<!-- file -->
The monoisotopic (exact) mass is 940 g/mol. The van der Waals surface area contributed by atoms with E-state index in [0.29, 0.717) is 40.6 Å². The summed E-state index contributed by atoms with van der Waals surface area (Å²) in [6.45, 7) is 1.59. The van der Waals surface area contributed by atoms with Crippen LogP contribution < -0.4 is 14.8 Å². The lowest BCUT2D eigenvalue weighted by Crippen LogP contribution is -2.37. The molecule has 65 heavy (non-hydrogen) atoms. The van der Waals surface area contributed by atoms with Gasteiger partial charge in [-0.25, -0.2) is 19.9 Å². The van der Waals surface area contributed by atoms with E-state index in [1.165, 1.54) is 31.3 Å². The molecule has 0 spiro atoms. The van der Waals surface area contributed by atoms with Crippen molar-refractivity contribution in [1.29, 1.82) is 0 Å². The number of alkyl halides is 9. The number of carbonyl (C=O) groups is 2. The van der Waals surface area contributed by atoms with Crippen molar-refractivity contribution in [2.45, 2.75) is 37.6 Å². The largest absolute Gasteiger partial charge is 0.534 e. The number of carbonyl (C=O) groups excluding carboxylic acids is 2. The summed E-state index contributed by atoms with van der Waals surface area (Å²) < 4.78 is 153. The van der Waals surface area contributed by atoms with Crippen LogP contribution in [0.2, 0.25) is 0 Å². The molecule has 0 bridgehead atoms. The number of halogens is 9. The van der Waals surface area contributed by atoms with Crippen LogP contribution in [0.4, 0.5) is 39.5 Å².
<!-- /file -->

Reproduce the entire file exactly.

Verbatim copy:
The monoisotopic (exact) mass is 940 g/mol. The van der Waals surface area contributed by atoms with E-state index in [0.29, 0.717) is 40.6 Å². The summed E-state index contributed by atoms with van der Waals surface area (Å²) in [6.45, 7) is 1.59. The van der Waals surface area contributed by atoms with Crippen LogP contribution < -0.4 is 14.8 Å². The lowest BCUT2D eigenvalue weighted by Crippen LogP contribution is -2.37. The molecule has 65 heavy (non-hydrogen) atoms. The van der Waals surface area contributed by atoms with Gasteiger partial charge in [-0.25, -0.2) is 19.9 Å². The van der Waals surface area contributed by atoms with E-state index in [1.165, 1.54) is 31.3 Å². The molecule has 0 spiro atoms. The van der Waals surface area contributed by atoms with Crippen molar-refractivity contribution in [1.29, 1.82) is 0 Å². The number of alkyl halides is 9. The number of carbonyl (C=O) groups is 2. The van der Waals surface area contributed by atoms with Crippen molar-refractivity contribution in [2.45, 2.75) is 37.6 Å². The largest absolute Gasteiger partial charge is 0.534 e. The number of carbonyl (C=O) groups excluding carboxylic acids is 2. The summed E-state index contributed by atoms with van der Waals surface area (Å²) < 4.78 is 153. The van der Waals surface area contributed by atoms with Crippen LogP contribution in [0.2, 0.25) is 0 Å². The molecule has 0 bridgehead atoms. The number of halogens is 9. The van der Waals surface area contributed by atoms with Crippen LogP contribution in [0.4, 0.5) is 39.5 Å².